For Project Officer, Environmental Rights Action/Friends of the Earth Nigeria (ERA) and Coordinator, Forest and Biodiversity, Friends of the Earth Africa (FoEA) Rita Uwaka, “Nigeria’s deforestation record will continue to soar if urgent and deliberate efforts are not taken to curtail it as over 350, 000 to 400, 000 hectares of forested landmass are being deforested every year. Before now, Nigeria had the fourth highest deforestation rate in the world and the second highest in Africa after Sudan.

“From 1990 to 2005, Nigeria lost 35.7 per cent of its forest cover, which is around 6, 145, 000 hectares. This development is disturbing considering the importance of forests to man and mother earth. Nigeria’s forests have continued to shrink in size largely due to industrial plantations, unsustainable logging, oil spill and forest fire (in the Niger Delta) leading to the destruction of complex forest mangroves.”

It was the rapacious illegal logging in Cross River State that caused then Governor Liyel Imoke in 2008 to announce a moratorium on forest exploitation in order for the state to benefit from the UN-REDD programme, to allow the state control logging activities and key into the UN-REDD carbon credit programme and other conservation activities.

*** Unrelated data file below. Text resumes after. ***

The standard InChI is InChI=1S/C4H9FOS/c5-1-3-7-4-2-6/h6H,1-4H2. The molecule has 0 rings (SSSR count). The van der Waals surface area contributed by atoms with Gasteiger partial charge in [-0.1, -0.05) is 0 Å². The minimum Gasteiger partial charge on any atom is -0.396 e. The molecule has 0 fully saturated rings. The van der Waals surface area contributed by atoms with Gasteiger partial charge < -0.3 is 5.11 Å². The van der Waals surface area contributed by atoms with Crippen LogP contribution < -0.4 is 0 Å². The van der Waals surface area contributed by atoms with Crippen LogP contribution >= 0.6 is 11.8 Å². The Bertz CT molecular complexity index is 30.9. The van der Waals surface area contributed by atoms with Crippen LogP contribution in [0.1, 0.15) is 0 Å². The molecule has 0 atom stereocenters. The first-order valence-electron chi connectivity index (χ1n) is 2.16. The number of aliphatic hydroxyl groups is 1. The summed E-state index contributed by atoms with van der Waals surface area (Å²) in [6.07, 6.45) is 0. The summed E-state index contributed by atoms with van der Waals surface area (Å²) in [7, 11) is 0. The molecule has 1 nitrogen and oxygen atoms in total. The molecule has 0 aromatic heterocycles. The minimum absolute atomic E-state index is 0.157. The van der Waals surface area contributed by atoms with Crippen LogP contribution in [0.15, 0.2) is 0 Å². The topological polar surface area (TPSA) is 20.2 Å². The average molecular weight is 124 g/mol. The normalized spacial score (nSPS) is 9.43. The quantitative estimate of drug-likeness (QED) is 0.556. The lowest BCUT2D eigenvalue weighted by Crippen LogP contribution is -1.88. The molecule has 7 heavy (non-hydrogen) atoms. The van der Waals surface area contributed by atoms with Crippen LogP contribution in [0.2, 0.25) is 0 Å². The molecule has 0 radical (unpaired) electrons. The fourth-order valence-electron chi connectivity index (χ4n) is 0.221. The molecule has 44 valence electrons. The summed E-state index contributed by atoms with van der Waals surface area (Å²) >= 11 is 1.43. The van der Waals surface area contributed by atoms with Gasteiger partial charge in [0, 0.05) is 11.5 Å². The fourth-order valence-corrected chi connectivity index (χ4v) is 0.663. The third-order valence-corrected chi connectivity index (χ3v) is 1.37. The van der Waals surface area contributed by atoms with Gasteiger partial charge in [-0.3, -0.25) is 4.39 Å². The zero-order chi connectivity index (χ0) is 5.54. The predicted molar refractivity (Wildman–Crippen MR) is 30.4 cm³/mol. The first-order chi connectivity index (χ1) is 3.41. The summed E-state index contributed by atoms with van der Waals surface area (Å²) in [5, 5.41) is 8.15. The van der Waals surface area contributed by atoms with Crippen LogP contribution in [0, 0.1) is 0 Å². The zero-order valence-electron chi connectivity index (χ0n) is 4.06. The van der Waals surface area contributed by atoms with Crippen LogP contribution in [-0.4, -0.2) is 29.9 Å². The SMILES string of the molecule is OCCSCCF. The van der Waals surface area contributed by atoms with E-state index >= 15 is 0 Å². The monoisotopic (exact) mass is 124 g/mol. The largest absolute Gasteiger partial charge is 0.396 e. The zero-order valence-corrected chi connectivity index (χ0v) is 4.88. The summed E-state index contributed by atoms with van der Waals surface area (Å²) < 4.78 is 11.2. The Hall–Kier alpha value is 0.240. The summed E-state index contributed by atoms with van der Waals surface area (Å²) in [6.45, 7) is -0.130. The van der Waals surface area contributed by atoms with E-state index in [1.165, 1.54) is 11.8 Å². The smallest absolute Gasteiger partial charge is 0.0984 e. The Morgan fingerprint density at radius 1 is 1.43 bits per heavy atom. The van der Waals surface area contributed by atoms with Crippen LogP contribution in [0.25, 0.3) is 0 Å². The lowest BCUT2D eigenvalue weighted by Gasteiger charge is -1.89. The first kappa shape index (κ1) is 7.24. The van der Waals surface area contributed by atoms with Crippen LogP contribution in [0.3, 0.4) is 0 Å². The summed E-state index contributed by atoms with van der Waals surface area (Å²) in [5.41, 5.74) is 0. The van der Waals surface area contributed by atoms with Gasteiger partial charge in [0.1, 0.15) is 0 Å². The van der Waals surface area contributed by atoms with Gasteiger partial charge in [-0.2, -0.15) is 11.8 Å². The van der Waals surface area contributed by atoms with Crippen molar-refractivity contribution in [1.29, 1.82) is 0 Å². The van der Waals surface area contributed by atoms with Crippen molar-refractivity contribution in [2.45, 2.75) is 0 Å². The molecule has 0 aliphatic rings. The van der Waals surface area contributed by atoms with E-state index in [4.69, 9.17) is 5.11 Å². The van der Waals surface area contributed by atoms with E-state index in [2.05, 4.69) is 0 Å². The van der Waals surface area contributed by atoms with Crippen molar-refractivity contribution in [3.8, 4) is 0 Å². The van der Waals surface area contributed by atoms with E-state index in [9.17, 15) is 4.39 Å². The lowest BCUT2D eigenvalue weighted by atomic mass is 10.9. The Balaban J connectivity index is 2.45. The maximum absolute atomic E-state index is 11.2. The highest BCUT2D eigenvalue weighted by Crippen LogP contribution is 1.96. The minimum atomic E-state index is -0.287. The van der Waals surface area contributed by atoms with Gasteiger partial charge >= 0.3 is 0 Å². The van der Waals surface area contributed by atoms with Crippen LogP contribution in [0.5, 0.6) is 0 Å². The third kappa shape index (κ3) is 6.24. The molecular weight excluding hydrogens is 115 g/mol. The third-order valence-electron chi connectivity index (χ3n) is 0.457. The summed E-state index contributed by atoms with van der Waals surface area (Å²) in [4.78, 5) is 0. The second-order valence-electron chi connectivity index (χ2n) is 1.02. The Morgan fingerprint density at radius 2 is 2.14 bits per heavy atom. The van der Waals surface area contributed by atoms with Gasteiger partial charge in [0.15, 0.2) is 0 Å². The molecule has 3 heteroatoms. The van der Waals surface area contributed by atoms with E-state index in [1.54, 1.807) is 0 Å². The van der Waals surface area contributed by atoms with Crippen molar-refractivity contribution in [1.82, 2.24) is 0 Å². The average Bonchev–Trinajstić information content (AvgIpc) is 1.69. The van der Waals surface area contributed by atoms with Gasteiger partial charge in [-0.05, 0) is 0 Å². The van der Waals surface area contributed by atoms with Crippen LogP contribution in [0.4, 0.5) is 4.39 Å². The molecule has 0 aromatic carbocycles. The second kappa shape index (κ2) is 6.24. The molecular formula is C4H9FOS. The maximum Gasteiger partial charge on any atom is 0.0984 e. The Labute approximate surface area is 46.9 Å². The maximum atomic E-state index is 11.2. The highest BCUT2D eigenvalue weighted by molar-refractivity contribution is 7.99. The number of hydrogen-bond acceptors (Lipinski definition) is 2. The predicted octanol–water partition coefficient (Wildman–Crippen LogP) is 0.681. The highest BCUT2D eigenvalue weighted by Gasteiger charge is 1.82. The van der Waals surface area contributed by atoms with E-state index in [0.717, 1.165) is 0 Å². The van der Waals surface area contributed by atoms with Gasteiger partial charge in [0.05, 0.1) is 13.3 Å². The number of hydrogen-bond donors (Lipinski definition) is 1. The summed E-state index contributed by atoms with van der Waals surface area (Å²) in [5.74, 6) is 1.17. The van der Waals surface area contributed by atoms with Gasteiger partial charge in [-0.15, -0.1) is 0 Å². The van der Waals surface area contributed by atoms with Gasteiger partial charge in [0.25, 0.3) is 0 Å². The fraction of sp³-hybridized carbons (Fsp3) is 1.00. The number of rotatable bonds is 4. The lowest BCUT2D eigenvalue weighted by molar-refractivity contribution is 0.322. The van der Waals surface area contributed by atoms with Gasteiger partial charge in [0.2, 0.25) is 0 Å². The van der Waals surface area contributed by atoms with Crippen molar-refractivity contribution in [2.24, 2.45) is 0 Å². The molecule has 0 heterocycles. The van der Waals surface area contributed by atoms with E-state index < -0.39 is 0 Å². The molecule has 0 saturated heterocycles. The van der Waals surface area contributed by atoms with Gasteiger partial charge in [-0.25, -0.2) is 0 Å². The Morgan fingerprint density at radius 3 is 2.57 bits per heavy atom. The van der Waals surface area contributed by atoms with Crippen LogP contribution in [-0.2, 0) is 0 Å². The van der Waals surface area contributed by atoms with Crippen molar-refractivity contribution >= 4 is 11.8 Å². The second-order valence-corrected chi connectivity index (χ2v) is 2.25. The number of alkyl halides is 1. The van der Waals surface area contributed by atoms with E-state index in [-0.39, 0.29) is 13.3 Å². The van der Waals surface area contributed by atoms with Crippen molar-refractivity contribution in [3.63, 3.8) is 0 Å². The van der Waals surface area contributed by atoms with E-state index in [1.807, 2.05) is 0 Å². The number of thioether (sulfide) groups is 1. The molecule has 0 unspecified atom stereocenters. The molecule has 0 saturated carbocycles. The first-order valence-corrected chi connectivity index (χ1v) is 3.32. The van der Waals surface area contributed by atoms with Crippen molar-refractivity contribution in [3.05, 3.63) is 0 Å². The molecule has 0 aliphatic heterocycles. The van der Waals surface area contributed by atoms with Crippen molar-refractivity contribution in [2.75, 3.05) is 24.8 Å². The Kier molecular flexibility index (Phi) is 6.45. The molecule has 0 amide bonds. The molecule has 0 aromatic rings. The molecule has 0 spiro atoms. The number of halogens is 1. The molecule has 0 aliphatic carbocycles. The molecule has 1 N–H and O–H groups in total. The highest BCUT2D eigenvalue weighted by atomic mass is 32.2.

But even with the moratorium and introduction of a taskforce, illegal logging did not abate, and this forced forest communities to call on the state government to lift the ban.

A communique signed by the Village Head of Iko-Esai, Aita Obhort Obi Owai, on behalf of the participating communities at a programme facilitated by Development Concern (DEVCON), with support from Heinrich Boll Stiftung Nigeria recently, said the ban has failed to yield results and now to the detriment of communities.

They said: The communities are not benefiting from the ban on timber as the ban has not been lifted and people are logging. We as communities are ready to conserve; we are seriously in need of support to conserve our forests because many people are logging and farming recklessly…”